“Survival” by Gary Prazen

“Kokopelli” by Gary Prazen

This municipal block anchors the eastern half of Price’s classic midcentury American downtown: old brick buildings, side by side, festooned with storefronts from a variety of eras and housing bars and thrift shops, cafes and furniture stores. At one time, before Route 6 was diverted around the town to go straight to Wellington, traffic from across the country flowed through here. Now you have to aim for it. The old-town business district is about two blocks along Main Street, extending a block north and south before things become residential. Main Street continues for a mile past “downtown” but quickly becomes modern hotels and box stores. The back side of the strip is as visually interesting as the front, offering great material for painters. Between 100 West and Carbon Avenue you’ll find a block-long mural celebrating the area’s history, created by Kate Kilpatrick.

Kilpatrick’s Bookcliff mural is one of several that have popped up around town in recent years, following a trend for municipalities both large and small. You’ll find one by Salt Lake City artist Traci O’Very Covey (best known for her long mural at Salt Lake City’s new airport terminal) on the X building, as well as another one by Kilpatrick. Price has invested in other artistic touches to enliven the town: blue benches and flower pots line main street and the municipal block features additional public art, including a series of flower pots with painted metal flowers.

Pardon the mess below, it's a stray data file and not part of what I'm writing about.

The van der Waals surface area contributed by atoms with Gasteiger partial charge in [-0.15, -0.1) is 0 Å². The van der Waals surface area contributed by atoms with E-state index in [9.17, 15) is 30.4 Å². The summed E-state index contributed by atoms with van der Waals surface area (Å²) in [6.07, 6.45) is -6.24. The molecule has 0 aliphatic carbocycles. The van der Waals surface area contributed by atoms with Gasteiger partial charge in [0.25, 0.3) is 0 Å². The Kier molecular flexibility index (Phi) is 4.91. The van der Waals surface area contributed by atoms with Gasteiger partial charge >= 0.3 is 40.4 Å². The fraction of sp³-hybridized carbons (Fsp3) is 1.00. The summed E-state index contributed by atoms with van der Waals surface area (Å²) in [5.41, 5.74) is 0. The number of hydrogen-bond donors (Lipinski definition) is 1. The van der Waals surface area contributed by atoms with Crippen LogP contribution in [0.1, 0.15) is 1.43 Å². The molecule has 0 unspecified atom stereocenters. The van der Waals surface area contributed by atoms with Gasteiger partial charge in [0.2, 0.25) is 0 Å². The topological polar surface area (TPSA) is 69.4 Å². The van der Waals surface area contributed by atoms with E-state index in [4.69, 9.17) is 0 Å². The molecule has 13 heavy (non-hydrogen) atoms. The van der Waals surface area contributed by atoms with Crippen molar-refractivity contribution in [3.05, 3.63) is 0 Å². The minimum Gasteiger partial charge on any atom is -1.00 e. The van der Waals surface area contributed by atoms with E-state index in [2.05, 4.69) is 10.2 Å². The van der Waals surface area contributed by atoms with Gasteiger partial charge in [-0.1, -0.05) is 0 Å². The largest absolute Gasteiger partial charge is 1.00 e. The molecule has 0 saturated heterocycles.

Wander further afield and you’ll find additional treasures. Price is home to the former College of Eastern Utah, now Utah State University Eastern Campus. There you’ll find Dann Nardi’s “Passage” (2015) and James L. Young’s “Ascent Totem,” sculptures which add a distinctively modern flair to the town’s public art offerings. Inside the college you’ll find additional art, including a replica of Michelangelo’s “Pieta,” as well as the campus’ art gallery, Gallery East. On the road from Emery County (Route 10) a new mural has replaced the traditional “Welcome to …” sign. Keep wandering and you’ll likely find something else. You might even enjoy the remnants of commercial murals painted generations ago.

The Bookcliff mural (50 South, between 100 West and Carbon Avenue) was painted in the summer of 2022 by Helper artist Kate Kilpatrick.


The 435-foot-long mural depicts many important scenes from Carbon County’s history.

Cobalt blue benches and matching flower pots help to identify the downtown district in Price.


A mural by Salt Lake City artist Traci O’Very Covey was recently created on the side of the


You’ll find this welcome mural going north into town on Route 10.

Dan Naardi’s “Passage” on the campus of Utah State University Eastern.

A commercial mural from times past.